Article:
A perfect balance of health and well-being. Does it exist? To a small few, it does—but for a majority of people, finding that balance can prove extremely challenging. That’s when things can start taking a toll on employees’ mental and physical health, and the negative effects can spill into their work performance and eventually their employers’ bottom lines.
“The Great Resignation” and “work-life balance” are buzzwords we’ve all been seeing lately, and these are reflective of the fact that the U.S. Bureau of Labor Statistics found that nearly 4.15 million people quit their jobs in August 2022. Employees are prioritizing their mental health, so much so that an estimated 64 percent of full-time employees said they would choose working in a less stressful environment over a 10 percent increase in salary, according to research from the Lincoln Financial Group. More interestingly, nearly two-thirds of employees said they have left a previous job or would like to leave their current job because it’s interfering with their mental health.
Here are other concerning statistics:
• U.S. workers are some of the most stressed employees in the world (Gallup’s State of the Global Workplace 2022)
• 40 percent of workers reported their job as being very stressful (The American Institute of Stress)
• 25 percent of workers view their job as being the number one stressor in their lives (The American Institute of Stress)
The Impacts of Health and Wellness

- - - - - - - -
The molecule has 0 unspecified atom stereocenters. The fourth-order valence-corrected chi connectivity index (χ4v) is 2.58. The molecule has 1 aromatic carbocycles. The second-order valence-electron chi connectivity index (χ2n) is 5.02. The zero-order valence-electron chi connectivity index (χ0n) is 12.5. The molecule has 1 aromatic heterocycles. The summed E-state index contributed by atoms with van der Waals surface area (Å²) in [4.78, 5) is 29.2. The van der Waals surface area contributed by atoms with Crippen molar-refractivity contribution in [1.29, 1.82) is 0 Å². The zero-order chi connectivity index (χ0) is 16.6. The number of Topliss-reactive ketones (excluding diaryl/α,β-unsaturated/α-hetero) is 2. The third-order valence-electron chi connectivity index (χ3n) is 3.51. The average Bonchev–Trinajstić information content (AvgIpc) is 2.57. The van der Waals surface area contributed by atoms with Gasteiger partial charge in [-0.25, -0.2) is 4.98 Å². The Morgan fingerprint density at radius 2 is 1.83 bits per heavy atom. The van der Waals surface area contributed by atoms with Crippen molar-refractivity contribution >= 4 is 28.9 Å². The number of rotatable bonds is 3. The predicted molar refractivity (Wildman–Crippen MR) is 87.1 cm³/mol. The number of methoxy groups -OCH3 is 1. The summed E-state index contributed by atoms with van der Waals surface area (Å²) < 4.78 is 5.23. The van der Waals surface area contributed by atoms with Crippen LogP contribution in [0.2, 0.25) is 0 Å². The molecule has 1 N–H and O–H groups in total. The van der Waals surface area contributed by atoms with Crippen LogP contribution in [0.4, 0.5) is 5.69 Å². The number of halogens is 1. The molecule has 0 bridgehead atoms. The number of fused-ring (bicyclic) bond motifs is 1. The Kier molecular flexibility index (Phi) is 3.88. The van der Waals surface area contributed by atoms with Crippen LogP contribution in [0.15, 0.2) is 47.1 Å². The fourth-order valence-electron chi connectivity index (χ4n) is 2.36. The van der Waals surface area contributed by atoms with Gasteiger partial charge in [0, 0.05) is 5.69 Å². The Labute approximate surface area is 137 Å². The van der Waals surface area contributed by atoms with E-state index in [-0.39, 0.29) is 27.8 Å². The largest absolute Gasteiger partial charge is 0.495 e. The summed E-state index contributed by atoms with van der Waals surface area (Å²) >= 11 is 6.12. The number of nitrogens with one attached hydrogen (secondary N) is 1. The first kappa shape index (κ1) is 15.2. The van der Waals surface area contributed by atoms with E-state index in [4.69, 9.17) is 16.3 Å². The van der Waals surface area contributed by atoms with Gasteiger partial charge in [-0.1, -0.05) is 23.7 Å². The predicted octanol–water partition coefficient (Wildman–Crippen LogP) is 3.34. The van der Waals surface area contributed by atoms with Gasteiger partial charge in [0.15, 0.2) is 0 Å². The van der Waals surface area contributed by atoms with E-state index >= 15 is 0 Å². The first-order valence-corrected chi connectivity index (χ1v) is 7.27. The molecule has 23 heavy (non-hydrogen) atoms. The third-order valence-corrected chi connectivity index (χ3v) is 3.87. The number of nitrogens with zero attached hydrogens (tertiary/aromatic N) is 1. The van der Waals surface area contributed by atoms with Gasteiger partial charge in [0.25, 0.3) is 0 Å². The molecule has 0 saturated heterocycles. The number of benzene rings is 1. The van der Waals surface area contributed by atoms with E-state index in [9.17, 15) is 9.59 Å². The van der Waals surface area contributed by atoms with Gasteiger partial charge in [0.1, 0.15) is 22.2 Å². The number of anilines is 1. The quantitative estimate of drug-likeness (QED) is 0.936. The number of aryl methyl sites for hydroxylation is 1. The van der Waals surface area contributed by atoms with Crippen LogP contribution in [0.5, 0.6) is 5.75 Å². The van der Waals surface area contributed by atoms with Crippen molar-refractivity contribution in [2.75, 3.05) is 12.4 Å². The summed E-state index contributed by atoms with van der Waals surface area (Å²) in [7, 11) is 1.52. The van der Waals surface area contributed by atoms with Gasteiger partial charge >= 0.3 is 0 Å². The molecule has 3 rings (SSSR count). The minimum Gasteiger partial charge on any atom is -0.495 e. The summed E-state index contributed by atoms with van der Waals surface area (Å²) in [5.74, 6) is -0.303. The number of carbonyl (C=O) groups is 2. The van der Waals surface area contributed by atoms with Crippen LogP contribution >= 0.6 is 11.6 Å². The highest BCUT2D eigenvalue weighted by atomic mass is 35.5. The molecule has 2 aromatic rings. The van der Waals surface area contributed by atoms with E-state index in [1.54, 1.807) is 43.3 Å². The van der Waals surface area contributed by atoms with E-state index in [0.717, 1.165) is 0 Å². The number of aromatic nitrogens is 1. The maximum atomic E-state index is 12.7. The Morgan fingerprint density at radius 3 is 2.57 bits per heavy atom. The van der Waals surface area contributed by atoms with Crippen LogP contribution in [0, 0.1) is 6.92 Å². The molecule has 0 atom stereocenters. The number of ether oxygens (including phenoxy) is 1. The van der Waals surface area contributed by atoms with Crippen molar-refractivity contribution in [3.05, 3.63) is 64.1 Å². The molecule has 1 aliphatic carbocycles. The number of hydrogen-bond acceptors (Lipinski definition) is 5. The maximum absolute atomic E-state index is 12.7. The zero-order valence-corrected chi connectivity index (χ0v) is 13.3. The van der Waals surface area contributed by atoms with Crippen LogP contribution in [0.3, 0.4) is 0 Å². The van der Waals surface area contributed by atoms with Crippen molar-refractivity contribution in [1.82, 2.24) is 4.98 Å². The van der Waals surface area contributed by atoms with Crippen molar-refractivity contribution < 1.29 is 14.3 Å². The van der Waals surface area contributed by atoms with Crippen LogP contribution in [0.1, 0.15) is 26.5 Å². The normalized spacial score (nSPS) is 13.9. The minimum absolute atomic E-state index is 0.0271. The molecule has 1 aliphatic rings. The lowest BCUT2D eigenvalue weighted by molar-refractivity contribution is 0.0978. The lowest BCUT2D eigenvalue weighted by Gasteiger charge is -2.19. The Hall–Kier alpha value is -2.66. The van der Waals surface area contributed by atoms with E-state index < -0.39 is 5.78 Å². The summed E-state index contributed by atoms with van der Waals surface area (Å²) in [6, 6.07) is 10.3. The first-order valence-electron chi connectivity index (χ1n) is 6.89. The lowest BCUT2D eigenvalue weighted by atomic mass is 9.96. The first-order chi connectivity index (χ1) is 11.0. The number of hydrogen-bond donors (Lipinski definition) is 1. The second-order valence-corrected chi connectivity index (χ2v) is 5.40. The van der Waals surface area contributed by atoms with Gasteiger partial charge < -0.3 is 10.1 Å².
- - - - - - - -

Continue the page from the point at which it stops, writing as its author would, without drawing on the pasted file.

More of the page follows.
Employers are recognizing that in order to mitigate the consequences of unhappy and unhealthy employees, they need to support them in a more meaningful way. Wellable Labs released its 2022 Employee Wellness Industry Trends Report and found that 90 percent of employers reported increasing their investment in mental health programs.
We also need to take into consideration that the impacts of health and wellness go well beyond employee productivity, retention and morale. Taking care of employees’ mental health can also help lower health care costs for both employers and employees, as stressors can often lead to physical ailments (weight management issues, diabetes, depression, high cholesterol and high blood pressure, to name a few). In fact, the American Institute of Stress reports that job stress is more strongly associated with health complaints than financial or family problems.
The Centers for Disease Control and Prevention conducted a systematic review of more than 50 published studies of worksite health programs and found that well-implemented programs can lead to 25 percent savings each on absenteeism, health care costs and workers’ compensation and disability management claims costs.
Investing in Employees
Employers have options to ensure their employees receive the support they need to help manage their health and wellness more effectively and reduce medical costs. At Western Growers Assurance Trust (WGAT), we partner with Pinnacle Health Management to offer care management programs at no cost to employees diagnosed with a range of chronic care conditions. This program is included with every WGAT health plan purchased. Additionally, employers can obtain our Wellness Program as an add-on, which includes quarterly wellness challenges, wellness toolkits, newsletters on popular health topics and customized reports at the end of all wellness challenges.
Our previous wellness challenges included “Ditch the Sugar,” which focused on reducing sugar consumption; “Destination You,” which encouraged participants to complete a set of health challenges over a course of several weeks; and the “Rest and Revive Challenge,” a mental health challenge that promoted positive emotional wellbeing through preventing and managing stress.
If you don’t have the WGAT plan, which includes a care management program and the added option of a Wellness Program, contact us to see how we can help you better manage your health care costs at (800) 333-4942.
In addition to serving as executive vice president of Western Growers Assurance Trust, David Zanze is the president of Pinnacle Claims Management, Inc.